PROVIDENCE, R.I. — Providence police officers have started training to use body cameras while on patrol.

The department said officers will train throughout the month of October, and that all their cameras will be fully operational within about three months. All officers serving within the patrol bureau will wear the square, Axon-brand cameras on their uniforms, in the center of their chest. They will be required to activate the cameras when responding to most calls for service or official activities when they are on duty or on a detail, according to the department.

“Body-worn cameras are an innovative tool that will enhance the community policing done in Providence,” Democratic Mayor Jorge Elorza said.

Col. Hugh Clements said the cameras will provide increased accountability and help to maintain transparency.

The NAACP and others have called for the department to use body cameras amid police shootings around the country, and hailed the step as a positive one.

“It’s not just for the community to have more faith in the officers. It’s also for the officers who may feel they need to be vindicated, in cases where they might be falsely accused,” Jim Vincent, of the Providence NAACP, told WJAR-TV.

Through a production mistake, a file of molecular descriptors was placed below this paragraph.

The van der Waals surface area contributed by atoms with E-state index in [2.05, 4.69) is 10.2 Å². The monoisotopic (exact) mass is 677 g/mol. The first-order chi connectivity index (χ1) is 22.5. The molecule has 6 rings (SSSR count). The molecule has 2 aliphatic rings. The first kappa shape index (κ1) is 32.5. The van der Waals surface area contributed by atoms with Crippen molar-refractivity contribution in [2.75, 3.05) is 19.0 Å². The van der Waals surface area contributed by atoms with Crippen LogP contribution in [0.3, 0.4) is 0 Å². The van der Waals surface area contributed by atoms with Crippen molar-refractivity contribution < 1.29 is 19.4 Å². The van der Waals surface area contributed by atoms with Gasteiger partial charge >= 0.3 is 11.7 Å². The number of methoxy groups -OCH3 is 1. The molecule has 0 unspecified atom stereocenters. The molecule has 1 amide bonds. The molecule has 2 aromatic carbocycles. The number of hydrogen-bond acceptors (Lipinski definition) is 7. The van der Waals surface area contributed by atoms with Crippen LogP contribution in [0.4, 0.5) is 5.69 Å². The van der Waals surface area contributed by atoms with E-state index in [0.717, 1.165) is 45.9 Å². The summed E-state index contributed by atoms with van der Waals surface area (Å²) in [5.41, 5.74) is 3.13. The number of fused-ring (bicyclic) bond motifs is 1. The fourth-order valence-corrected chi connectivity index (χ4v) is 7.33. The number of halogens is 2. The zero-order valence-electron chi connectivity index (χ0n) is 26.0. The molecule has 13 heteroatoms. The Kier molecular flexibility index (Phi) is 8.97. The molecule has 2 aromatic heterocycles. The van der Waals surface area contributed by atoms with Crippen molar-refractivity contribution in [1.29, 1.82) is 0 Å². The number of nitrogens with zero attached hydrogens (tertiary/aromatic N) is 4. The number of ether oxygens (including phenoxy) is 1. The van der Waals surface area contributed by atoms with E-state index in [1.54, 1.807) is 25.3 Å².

But the state chapter of the American Civil Liberties Union has raised privacy concerns as well as concerns that the cameras will have to be manually activated.

“Body cameras can be a great tool for police transparency and accountability, but ultimately the devil is in the details,” ACLU Executive Director Steven Brown told WLNE-TV.

The department said in a news release that officers will be generally prohibited from using their camera when they respond to incidents “where a reasonable expectation of privacy exists.”

Providence is not the first department in the state to employ body cameras. Police in Newport began using them earlier this year.